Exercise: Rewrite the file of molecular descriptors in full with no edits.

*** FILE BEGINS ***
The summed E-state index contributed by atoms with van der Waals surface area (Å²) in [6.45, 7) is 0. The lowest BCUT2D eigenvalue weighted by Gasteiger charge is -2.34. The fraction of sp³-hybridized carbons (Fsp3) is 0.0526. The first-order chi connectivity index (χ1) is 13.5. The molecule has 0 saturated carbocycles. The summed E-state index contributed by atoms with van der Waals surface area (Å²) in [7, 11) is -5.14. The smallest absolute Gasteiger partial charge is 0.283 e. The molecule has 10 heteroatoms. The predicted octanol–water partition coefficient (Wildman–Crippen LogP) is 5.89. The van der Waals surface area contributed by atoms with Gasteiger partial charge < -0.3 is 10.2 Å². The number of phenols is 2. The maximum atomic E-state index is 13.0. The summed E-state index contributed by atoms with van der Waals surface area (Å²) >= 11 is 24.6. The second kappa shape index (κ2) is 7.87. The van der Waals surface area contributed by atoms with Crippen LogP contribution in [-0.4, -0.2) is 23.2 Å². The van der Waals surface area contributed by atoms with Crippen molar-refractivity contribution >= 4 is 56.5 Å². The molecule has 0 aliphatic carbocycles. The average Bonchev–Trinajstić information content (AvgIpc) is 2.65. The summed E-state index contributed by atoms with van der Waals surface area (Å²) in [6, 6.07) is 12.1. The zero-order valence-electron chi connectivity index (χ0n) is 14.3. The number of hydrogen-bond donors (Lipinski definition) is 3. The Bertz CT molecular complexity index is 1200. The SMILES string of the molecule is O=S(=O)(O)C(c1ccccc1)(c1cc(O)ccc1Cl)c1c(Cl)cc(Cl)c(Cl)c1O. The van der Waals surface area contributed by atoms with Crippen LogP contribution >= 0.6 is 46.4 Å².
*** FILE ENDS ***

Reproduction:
The summed E-state index contributed by atoms with van der Waals surface area (Å²) in [6.45, 7) is 0. The lowest BCUT2D eigenvalue weighted by Gasteiger charge is -2.34. The fraction of sp³-hybridized carbons (Fsp3) is 0.0526. The first-order chi connectivity index (χ1) is 13.5. The molecule has 0 saturated carbocycles. The summed E-state index contributed by atoms with van der Waals surface area (Å²) in [7, 11) is -5.14. The smallest absolute Gasteiger partial charge is 0.283 e. The molecule has 10 heteroatoms. The predicted octanol–water partition coefficient (Wildman–Crippen LogP) is 5.89. The van der Waals surface area contributed by atoms with Gasteiger partial charge < -0.3 is 10.2 Å². The number of phenols is 2. The maximum atomic E-state index is 13.0. The summed E-state index contributed by atoms with van der Waals surface area (Å²) >= 11 is 24.6. The second kappa shape index (κ2) is 7.87. The van der Waals surface area contributed by atoms with Crippen LogP contribution in [-0.4, -0.2) is 23.2 Å². The van der Waals surface area contributed by atoms with Crippen molar-refractivity contribution >= 4 is 56.5 Å². The molecule has 0 aliphatic carbocycles. The average Bonchev–Trinajstić information content (AvgIpc) is 2.65. The summed E-state index contributed by atoms with van der Waals surface area (Å²) in [6, 6.07) is 12.1. The zero-order valence-electron chi connectivity index (χ0n) is 14.3. The number of hydrogen-bond donors (Lipinski definition) is 3. The Bertz CT molecular complexity index is 1200. The SMILES string of the molecule is O=S(=O)(O)C(c1ccccc1)(c1cc(O)ccc1Cl)c1c(Cl)cc(Cl)c(Cl)c1O. The van der Waals surface area contributed by atoms with Crippen LogP contribution >= 0.6 is 46.4 Å².